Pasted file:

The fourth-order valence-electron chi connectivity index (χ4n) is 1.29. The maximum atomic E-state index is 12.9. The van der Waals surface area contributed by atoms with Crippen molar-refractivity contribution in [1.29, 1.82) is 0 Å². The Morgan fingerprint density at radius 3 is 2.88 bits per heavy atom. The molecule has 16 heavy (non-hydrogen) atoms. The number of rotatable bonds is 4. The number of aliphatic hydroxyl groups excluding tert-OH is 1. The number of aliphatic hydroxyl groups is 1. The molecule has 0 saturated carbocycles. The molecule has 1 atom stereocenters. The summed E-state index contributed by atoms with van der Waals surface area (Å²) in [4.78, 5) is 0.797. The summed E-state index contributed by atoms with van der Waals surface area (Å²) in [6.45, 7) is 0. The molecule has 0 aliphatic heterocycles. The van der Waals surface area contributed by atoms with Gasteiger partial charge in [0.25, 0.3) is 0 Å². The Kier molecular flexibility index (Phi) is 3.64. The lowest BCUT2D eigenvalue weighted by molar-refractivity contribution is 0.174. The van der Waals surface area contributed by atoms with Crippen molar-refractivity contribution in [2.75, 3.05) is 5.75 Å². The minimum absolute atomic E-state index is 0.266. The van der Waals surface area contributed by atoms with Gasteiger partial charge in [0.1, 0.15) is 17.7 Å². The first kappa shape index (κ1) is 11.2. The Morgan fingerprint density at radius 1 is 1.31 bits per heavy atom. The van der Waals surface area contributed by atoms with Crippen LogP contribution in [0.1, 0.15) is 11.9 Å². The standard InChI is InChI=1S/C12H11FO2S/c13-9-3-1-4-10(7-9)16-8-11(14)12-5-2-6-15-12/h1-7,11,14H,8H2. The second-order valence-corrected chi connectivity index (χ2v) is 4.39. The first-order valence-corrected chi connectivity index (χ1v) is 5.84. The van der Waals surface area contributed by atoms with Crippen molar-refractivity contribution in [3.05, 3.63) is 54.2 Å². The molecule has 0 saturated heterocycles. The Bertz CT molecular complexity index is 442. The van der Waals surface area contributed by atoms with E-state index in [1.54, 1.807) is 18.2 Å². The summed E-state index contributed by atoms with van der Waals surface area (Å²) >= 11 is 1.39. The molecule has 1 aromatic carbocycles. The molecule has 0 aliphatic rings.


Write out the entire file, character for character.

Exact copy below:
The fourth-order valence-electron chi connectivity index (χ4n) is 1.29. The maximum atomic E-state index is 12.9. The van der Waals surface area contributed by atoms with Crippen molar-refractivity contribution in [1.29, 1.82) is 0 Å². The Morgan fingerprint density at radius 3 is 2.88 bits per heavy atom. The molecule has 16 heavy (non-hydrogen) atoms. The number of rotatable bonds is 4. The number of aliphatic hydroxyl groups excluding tert-OH is 1. The number of aliphatic hydroxyl groups is 1. The molecule has 0 saturated carbocycles. The molecule has 1 atom stereocenters. The summed E-state index contributed by atoms with van der Waals surface area (Å²) in [4.78, 5) is 0.797. The summed E-state index contributed by atoms with van der Waals surface area (Å²) in [6.45, 7) is 0. The molecule has 0 aliphatic heterocycles. The van der Waals surface area contributed by atoms with Gasteiger partial charge in [0.25, 0.3) is 0 Å². The Kier molecular flexibility index (Phi) is 3.64. The lowest BCUT2D eigenvalue weighted by molar-refractivity contribution is 0.174. The van der Waals surface area contributed by atoms with Crippen molar-refractivity contribution in [2.75, 3.05) is 5.75 Å². The minimum absolute atomic E-state index is 0.266. The van der Waals surface area contributed by atoms with Gasteiger partial charge in [0.1, 0.15) is 17.7 Å². The first kappa shape index (κ1) is 11.2. The Morgan fingerprint density at radius 1 is 1.31 bits per heavy atom. The van der Waals surface area contributed by atoms with Crippen LogP contribution in [0.1, 0.15) is 11.9 Å². The standard InChI is InChI=1S/C12H11FO2S/c13-9-3-1-4-10(7-9)16-8-11(14)12-5-2-6-15-12/h1-7,11,14H,8H2. The second-order valence-corrected chi connectivity index (χ2v) is 4.39. The first-order valence-corrected chi connectivity index (χ1v) is 5.84. The van der Waals surface area contributed by atoms with Crippen molar-refractivity contribution in [3.05, 3.63) is 54.2 Å². The molecule has 0 saturated heterocycles. The Bertz CT molecular complexity index is 442. The van der Waals surface area contributed by atoms with E-state index in [1.54, 1.807) is 18.2 Å². The summed E-state index contributed by atoms with van der Waals surface area (Å²) >= 11 is 1.39. The molecule has 1 aromatic carbocycles. The molecule has 0 aliphatic rings.